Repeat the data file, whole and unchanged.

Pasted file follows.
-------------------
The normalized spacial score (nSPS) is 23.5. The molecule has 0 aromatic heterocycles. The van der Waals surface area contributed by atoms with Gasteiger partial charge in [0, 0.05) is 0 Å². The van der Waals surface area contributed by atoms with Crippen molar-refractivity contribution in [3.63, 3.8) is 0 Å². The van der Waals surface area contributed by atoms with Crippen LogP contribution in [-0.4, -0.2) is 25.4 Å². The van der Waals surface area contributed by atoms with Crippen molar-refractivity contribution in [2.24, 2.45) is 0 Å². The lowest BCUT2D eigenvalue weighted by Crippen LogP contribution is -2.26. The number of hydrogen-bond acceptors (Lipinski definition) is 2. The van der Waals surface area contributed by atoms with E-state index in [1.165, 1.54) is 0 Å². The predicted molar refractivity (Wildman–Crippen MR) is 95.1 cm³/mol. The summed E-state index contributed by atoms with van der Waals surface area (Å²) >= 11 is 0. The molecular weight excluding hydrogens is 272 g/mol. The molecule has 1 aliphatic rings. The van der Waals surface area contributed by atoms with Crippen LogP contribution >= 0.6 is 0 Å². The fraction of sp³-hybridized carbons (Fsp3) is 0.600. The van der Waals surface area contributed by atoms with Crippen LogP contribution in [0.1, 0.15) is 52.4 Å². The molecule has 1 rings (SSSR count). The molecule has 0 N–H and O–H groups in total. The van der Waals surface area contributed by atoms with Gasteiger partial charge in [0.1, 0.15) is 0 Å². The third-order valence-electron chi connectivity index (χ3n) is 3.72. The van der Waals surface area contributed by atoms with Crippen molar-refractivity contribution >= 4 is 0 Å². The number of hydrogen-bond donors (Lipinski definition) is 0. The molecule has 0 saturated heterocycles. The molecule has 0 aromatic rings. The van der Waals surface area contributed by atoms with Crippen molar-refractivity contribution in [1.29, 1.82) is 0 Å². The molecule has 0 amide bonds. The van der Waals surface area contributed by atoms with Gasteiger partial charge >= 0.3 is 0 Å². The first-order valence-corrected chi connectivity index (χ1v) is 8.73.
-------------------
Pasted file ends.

The normalized spacial score (nSPS) is 23.5. The molecule has 0 aromatic heterocycles. The van der Waals surface area contributed by atoms with Gasteiger partial charge in [0, 0.05) is 0 Å². The van der Waals surface area contributed by atoms with Crippen molar-refractivity contribution in [3.63, 3.8) is 0 Å². The van der Waals surface area contributed by atoms with Crippen LogP contribution in [-0.4, -0.2) is 25.4 Å². The van der Waals surface area contributed by atoms with Crippen molar-refractivity contribution in [2.24, 2.45) is 0 Å². The lowest BCUT2D eigenvalue weighted by Crippen LogP contribution is -2.26. The number of hydrogen-bond acceptors (Lipinski definition) is 2. The van der Waals surface area contributed by atoms with E-state index in [1.165, 1.54) is 0 Å². The predicted molar refractivity (Wildman–Crippen MR) is 95.1 cm³/mol. The summed E-state index contributed by atoms with van der Waals surface area (Å²) >= 11 is 0. The molecular weight excluding hydrogens is 272 g/mol. The molecule has 1 aliphatic rings. The van der Waals surface area contributed by atoms with Crippen LogP contribution >= 0.6 is 0 Å². The fraction of sp³-hybridized carbons (Fsp3) is 0.600. The van der Waals surface area contributed by atoms with Crippen LogP contribution in [0.1, 0.15) is 52.4 Å². The molecule has 1 rings (SSSR count). The molecule has 0 N–H and O–H groups in total. The van der Waals surface area contributed by atoms with Gasteiger partial charge in [0.1, 0.15) is 0 Å². The third-order valence-electron chi connectivity index (χ3n) is 3.72. The van der Waals surface area contributed by atoms with Crippen molar-refractivity contribution >= 4 is 0 Å². The number of hydrogen-bond donors (Lipinski definition) is 0. The molecule has 0 saturated heterocycles. The molecule has 0 aromatic rings. The van der Waals surface area contributed by atoms with Crippen molar-refractivity contribution in [1.29, 1.82) is 0 Å². The molecule has 0 amide bonds. The van der Waals surface area contributed by atoms with Gasteiger partial charge >= 0.3 is 0 Å². The first-order valence-corrected chi connectivity index (χ1v) is 8.73.